Kolkata laser park won’t be Harry Potter land: Manick SorcarJune 3rd, 2008 - 12:44 pm ICT by IANS
By Ashok Easwaran
Chicago, June 3 (IANS) The world’s first laser park is to come up in Kolkata, according to Manick Sorcar, the US-based son of legendary magician P.C. Sorcar, who says it will offer cutting edge entertainment along with learning opportunities. Manick Sorcar, who lives in Denver, said an agreement for the laser park was being finalised by him and the West Bengal government.
“It will not be a copy of Harry Potter land. My goal is to make it a fun place for the whole family, where they can spend the entire day and evening - having a memorable experience,” Sorcar told IANS in an interview here.
“During the day they can visit art galleries, holograms, planetarium, watch shows in indoor theatres, go shopping for handicrafts, gifts, and cottage industry or simply relax outside in the food courts.
“In the evening they will find themselves in a totally different world surrounded by the magic of synthesised dancing water fountains, three-dimensional laser effects, intelligent lighting, pyrotechnics and live shows - conveying a story that is strictly of our own, relevant to India.
“The ecstasy and thrill will be the same as watching my father’s world famous magic show, except that these are done with laser and other state of the art in lighting made by the students of the laser institute,” Sorcar said.
The proposed ‘laser galaxy’ will be a six-acre laser theme park, with a multi-storey building for the institution, laser art gallery, laboratories, planetarium, hologram display and more in addition to a professional theatre for indoor laser shows, Sorcar said.
Outside, there will be an amphitheatre with seating for 4,500 people, offering a panoramic view of an artificial mountain and trees. The stage will float on a large pond where live performances by 100 artistes can run simultaneously with giant size laser shows on a 150-ft diameter, 65-ft high, peacock-fan water screen and magical three dimensional effects in space.
The mammoth project will be co-produced by the government of West Bengal, according to Sorcar. The bulk of the fund will be raised from private investors, he said.
The park is expected to cost $40 million (about Rs.1.5 billion).
The seeds of this park were planted a year ago in Kolkata where Sorcar proposed the idea to Debesh Das, West Bengal’s minister of information technology.
“The proposal was met with a lot of enthusiasm,” said Sorcar, a two-time winner of the ILDA Artistic Award, considered the ‘Oscar of the laser industry’ and given by the International Laser Display Association.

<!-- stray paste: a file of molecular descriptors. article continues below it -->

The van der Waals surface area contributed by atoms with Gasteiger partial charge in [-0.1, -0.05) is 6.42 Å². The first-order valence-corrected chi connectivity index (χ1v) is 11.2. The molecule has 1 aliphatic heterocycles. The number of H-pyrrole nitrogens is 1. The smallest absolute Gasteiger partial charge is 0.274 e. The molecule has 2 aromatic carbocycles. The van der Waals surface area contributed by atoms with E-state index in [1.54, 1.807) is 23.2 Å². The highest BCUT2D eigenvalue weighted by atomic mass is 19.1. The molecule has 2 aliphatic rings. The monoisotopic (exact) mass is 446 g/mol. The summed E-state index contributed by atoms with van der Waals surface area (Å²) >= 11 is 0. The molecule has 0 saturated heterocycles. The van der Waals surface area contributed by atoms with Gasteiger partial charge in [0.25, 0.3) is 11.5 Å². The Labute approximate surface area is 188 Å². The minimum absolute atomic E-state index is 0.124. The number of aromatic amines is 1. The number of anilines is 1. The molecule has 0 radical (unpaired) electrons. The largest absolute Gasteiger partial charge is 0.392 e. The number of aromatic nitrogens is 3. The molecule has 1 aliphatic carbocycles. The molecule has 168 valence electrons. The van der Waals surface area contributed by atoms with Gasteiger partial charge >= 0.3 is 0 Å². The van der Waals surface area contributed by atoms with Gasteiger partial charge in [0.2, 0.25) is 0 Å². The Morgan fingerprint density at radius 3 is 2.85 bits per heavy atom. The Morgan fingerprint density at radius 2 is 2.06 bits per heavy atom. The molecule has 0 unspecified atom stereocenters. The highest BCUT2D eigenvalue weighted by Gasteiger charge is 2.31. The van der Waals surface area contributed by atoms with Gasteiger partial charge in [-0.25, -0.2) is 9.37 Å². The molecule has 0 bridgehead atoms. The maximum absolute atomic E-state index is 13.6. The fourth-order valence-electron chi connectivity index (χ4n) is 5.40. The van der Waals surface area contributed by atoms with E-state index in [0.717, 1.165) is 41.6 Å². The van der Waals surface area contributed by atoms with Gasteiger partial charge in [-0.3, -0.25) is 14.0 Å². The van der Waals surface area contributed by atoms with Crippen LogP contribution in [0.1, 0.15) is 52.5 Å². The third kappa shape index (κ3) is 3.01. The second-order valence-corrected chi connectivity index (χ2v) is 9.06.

After a year of planning, Sorcar displayed the architectural plans in progress and made a presentation of the overall concept at a meeting with Das in Phoenix, Arizona. Impressed with the development, Das offered several options in land, including the posh Rajarhat area of Kolkata, where it could be built, Sorcar said.
“The concept is similar to having a medical college and hospital - it will be a centre where students will learn about the theoretical aspects of laser at the institution, and then have the opportunity of applying it in the laboratories, laser art galleries and laser shows”, said Sorcar.
The educational institution will collaborate with the Jadavpur and Calcutta universities where the students of physics, illuminating engineering and architectural engineering, dealing with lighting design, will be able to get a hands-on experience with a wide variety of lasers at the galaxy.
“It will be a paradise for the technical minds wanting to explore the cutting edge technology with a wide variety of lasers in multiple wavelengths ranging from helium-neon to carbon dioxide,” said Sorcar.
Sorcar shot to fame in the early 1990s when his film “Deepa and Rupa: A Fairy Tale From India”, recognised as India’s very first animation mixed with live action, received a host of prestigious awards, including the Gold Plaque at the Chicago International Film Festival; and his “The Sage and the Mouse” won the Gold Medal at the International Film Festival of New York.
Shifting gear from traditional animation to laser animation in 2005, his production, “The Enlightenment of Buddha”, an extravaganza of live action with life-size laser animation on stage, won first place at the annual contest of the International Laser Display Association and Sorcar received his first ‘artistic award.’
Author of several university texts in lighting design, Sorcar holds a master’s degree in electrical engineering and is full-time chief executive and owner of a highly successful engineering company in Denver, which did the lighting design for Denver International Airport, sport centres in Japan, and palaces for Saudi princes.
(Ashok Easwaran can be contacted at firstname.lastname@example.org )